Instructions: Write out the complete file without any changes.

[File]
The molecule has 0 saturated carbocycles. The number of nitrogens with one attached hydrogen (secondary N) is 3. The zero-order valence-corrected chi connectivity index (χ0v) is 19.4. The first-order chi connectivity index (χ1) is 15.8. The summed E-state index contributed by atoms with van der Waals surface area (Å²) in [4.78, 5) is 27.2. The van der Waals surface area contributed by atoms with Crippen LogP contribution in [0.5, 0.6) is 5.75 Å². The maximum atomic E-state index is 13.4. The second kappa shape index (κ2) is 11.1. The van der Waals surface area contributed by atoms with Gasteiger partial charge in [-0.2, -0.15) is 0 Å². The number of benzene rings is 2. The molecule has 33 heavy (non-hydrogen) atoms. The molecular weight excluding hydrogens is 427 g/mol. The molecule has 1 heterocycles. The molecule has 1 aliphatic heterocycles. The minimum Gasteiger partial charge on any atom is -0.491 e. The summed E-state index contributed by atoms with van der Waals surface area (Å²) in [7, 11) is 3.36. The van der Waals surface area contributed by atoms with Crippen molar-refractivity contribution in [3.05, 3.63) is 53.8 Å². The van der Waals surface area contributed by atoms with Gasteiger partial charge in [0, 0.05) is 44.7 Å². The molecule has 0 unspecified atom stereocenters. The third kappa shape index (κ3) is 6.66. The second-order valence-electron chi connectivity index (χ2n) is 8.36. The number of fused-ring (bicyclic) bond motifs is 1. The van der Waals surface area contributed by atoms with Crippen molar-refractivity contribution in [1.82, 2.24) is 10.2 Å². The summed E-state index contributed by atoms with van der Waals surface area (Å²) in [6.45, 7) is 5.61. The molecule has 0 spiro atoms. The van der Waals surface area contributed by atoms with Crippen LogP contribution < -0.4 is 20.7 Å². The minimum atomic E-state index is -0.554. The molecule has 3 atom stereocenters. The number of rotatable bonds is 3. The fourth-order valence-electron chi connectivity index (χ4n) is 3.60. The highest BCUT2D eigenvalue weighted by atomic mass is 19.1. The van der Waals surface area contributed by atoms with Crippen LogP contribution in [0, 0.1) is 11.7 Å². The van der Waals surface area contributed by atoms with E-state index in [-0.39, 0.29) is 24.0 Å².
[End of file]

The molecule has 0 saturated carbocycles. The number of nitrogens with one attached hydrogen (secondary N) is 3. The zero-order valence-corrected chi connectivity index (χ0v) is 19.4. The first-order chi connectivity index (χ1) is 15.8. The summed E-state index contributed by atoms with van der Waals surface area (Å²) in [4.78, 5) is 27.2. The van der Waals surface area contributed by atoms with Crippen LogP contribution in [0.5, 0.6) is 5.75 Å². The maximum atomic E-state index is 13.4. The second kappa shape index (κ2) is 11.1. The van der Waals surface area contributed by atoms with Gasteiger partial charge in [-0.2, -0.15) is 0 Å². The number of benzene rings is 2. The molecule has 33 heavy (non-hydrogen) atoms. The molecular weight excluding hydrogens is 427 g/mol. The molecule has 1 heterocycles. The molecule has 1 aliphatic heterocycles. The minimum Gasteiger partial charge on any atom is -0.491 e. The summed E-state index contributed by atoms with van der Waals surface area (Å²) in [7, 11) is 3.36. The van der Waals surface area contributed by atoms with Crippen molar-refractivity contribution in [3.05, 3.63) is 53.8 Å². The van der Waals surface area contributed by atoms with Gasteiger partial charge in [0, 0.05) is 44.7 Å². The molecule has 0 unspecified atom stereocenters. The third kappa shape index (κ3) is 6.66. The second-order valence-electron chi connectivity index (χ2n) is 8.36. The number of fused-ring (bicyclic) bond motifs is 1. The van der Waals surface area contributed by atoms with Crippen molar-refractivity contribution in [1.82, 2.24) is 10.2 Å². The summed E-state index contributed by atoms with van der Waals surface area (Å²) in [6.45, 7) is 5.61. The molecule has 0 spiro atoms. The van der Waals surface area contributed by atoms with Crippen LogP contribution < -0.4 is 20.7 Å². The minimum atomic E-state index is -0.554. The molecule has 3 atom stereocenters. The number of rotatable bonds is 3. The fourth-order valence-electron chi connectivity index (χ4n) is 3.60. The highest BCUT2D eigenvalue weighted by atomic mass is 19.1. The van der Waals surface area contributed by atoms with Crippen LogP contribution in [0, 0.1) is 11.7 Å². The van der Waals surface area contributed by atoms with E-state index in [-0.39, 0.29) is 24.0 Å².